Argumentative Essay: Banning Horse Slaughter

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Banning Horse Slaughter
Horsemeat has been discovered in the U.S food supply, and is dumped on the dinner plates of unsuspecting consumers. Not only do Americans overwhelmingly oppose slaughtering horses, but horses are not raised for food and over the course of their lives they receive a wide variety of drugs and other substances that make their meat tainted. Being sold for slaughter is one of the many challenges horse’s face to merely live their lives free of abuse and suffering. Hope can be found in the homes and hearts of millions of people ready and willing to protect them. Whether you ride horses, own them, or just love them, I urge you to play a part in their protection through adoption, donations, volunteering or advocacy. A proposed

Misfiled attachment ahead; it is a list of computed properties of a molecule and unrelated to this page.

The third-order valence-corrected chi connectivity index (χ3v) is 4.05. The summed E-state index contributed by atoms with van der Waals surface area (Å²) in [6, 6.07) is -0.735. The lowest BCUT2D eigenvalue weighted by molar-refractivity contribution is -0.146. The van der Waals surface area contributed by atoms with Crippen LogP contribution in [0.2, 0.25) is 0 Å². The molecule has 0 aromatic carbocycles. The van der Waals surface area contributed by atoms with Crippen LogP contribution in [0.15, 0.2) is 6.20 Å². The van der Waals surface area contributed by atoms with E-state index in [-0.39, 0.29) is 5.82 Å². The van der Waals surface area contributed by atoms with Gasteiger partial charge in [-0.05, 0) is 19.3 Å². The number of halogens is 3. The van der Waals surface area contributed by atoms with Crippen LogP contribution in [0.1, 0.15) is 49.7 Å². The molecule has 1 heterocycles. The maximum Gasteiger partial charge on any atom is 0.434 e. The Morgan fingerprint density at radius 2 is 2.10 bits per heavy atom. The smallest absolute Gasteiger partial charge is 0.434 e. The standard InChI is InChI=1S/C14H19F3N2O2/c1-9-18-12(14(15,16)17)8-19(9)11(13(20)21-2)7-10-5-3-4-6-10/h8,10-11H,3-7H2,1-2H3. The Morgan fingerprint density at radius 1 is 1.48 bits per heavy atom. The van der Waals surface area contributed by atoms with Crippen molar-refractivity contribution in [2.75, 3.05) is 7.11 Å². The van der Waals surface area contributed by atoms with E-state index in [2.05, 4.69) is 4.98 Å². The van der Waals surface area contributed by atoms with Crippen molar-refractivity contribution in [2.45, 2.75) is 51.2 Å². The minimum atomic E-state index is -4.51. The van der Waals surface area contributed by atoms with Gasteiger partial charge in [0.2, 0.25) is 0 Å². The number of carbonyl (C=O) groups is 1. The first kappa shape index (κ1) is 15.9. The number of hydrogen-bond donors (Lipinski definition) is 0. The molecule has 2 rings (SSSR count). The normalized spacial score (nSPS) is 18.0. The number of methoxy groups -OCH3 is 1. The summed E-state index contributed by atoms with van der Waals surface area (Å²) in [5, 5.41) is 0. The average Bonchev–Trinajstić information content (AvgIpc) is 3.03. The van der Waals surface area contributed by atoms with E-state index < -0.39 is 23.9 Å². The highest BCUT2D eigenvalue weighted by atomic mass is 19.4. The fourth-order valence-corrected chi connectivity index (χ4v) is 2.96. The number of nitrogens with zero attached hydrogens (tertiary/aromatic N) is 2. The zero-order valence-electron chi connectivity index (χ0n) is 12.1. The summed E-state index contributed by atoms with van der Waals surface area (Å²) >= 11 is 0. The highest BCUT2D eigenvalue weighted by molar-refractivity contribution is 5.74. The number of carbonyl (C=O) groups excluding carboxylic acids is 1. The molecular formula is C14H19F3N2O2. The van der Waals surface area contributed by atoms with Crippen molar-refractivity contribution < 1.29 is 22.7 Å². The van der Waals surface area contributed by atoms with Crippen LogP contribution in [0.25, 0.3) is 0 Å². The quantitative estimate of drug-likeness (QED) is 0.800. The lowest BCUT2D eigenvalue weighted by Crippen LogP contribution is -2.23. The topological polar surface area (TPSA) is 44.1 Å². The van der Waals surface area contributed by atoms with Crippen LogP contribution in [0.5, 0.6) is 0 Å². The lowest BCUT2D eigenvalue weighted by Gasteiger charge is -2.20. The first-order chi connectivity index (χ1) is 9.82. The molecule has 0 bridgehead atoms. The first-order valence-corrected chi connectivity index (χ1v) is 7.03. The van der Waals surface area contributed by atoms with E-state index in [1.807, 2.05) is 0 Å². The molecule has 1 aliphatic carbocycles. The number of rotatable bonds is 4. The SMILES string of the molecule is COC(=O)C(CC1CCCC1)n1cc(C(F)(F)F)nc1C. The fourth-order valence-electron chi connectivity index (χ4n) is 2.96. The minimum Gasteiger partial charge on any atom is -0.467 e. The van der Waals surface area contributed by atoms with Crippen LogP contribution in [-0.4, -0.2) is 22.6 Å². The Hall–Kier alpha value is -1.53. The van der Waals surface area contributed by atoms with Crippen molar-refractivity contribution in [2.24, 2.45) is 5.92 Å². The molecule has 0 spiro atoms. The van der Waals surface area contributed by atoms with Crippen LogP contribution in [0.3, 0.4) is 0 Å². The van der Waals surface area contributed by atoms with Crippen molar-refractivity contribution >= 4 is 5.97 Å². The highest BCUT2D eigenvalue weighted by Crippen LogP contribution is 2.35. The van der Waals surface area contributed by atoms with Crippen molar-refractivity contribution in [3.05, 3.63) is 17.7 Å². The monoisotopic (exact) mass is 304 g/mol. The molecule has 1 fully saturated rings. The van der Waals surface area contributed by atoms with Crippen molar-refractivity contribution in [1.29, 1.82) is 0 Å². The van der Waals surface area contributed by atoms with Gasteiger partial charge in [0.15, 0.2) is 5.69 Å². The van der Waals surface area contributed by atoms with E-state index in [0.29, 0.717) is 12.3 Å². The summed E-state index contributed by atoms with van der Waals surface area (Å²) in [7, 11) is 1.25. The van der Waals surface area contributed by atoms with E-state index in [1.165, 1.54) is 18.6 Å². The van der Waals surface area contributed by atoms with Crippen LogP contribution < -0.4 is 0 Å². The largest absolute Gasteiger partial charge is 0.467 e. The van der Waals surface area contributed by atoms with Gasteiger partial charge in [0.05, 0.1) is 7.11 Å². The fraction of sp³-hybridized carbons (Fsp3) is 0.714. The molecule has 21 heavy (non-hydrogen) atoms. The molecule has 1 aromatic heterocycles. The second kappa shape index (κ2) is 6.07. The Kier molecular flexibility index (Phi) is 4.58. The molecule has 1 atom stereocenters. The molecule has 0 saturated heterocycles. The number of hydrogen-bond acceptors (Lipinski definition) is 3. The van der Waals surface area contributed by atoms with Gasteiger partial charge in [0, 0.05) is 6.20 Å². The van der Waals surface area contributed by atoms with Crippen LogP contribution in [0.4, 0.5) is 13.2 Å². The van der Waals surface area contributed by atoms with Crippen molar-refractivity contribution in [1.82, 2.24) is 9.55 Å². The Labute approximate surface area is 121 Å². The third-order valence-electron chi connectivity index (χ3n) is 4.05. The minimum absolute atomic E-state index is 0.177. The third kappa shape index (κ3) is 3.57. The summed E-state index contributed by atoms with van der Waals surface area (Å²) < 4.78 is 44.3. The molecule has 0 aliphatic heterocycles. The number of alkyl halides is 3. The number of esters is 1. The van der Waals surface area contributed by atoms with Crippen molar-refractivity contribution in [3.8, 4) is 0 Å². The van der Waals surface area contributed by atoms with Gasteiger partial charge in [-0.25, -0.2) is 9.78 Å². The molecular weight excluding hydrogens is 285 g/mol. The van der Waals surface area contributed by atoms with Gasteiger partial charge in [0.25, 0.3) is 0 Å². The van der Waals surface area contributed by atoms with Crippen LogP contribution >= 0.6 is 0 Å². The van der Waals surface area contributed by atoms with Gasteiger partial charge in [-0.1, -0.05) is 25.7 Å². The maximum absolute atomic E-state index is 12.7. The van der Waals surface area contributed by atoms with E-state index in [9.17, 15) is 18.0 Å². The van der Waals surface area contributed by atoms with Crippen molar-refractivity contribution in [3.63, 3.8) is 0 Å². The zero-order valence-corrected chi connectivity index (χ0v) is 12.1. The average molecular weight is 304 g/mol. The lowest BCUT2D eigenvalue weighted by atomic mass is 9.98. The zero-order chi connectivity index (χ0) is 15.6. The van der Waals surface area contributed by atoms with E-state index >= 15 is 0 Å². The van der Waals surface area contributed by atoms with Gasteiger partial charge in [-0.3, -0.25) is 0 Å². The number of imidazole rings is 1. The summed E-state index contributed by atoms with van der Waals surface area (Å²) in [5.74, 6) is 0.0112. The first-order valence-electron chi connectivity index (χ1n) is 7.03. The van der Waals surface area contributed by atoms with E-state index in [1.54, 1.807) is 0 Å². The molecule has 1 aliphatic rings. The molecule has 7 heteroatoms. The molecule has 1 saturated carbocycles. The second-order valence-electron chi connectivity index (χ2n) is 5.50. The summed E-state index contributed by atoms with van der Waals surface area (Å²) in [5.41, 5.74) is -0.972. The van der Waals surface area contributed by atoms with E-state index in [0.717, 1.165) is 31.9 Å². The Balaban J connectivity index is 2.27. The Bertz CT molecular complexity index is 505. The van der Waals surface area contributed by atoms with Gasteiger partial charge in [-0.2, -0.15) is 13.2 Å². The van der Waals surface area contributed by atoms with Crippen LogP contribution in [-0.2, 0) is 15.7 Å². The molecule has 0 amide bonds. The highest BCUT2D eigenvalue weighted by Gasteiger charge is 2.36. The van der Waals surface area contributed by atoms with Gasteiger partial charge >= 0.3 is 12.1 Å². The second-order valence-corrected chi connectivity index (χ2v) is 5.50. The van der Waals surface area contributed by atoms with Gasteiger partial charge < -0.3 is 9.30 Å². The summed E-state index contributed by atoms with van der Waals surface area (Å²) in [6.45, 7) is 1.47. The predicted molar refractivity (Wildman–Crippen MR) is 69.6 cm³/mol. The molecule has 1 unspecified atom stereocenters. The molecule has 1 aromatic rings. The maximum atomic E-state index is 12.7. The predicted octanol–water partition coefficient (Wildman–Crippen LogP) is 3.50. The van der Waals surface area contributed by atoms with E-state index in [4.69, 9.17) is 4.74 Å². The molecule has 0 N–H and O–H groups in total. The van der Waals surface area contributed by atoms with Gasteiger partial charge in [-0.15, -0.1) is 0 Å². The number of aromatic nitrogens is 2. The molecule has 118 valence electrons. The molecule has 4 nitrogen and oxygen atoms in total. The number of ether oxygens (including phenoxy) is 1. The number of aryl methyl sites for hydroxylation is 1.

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Most American horses going to slaughter arrive at the slaughterhouse via livestock auctions where they are purchased by kill buyers working for the slaughter plants. After a horse is bought by a kill buyer, they are shipped to a slaughterhouse in Mexico or Canada. Currently, there are no horse slaughterhouses in the U.S., but the cruel and predatory industry continues to court states. Workers cram as many horses as possible into trucks. According to Valerie Pringle, Equine Protection Specialist for The Humane Society of the United States (n.d) “They mix stallions in with pregnant mares, foals, and older horses, often leading to fights and injuries.” At the slaughterhouse, a horse is killed in a way that is easiest and quickest for the slaughterhouse worker, but most agonizing for the horse. Investigations from Mexican and Canadian slaughter plants report that horses are stabbed multiple times in the neck with a puntilla knife to sever their spinal cords, leaving them paralyzed and unable to breathe. The horse is then hoisted, bled out, cut apart, often while still conscious and able to feel everything. Slaughter simply cannot be made
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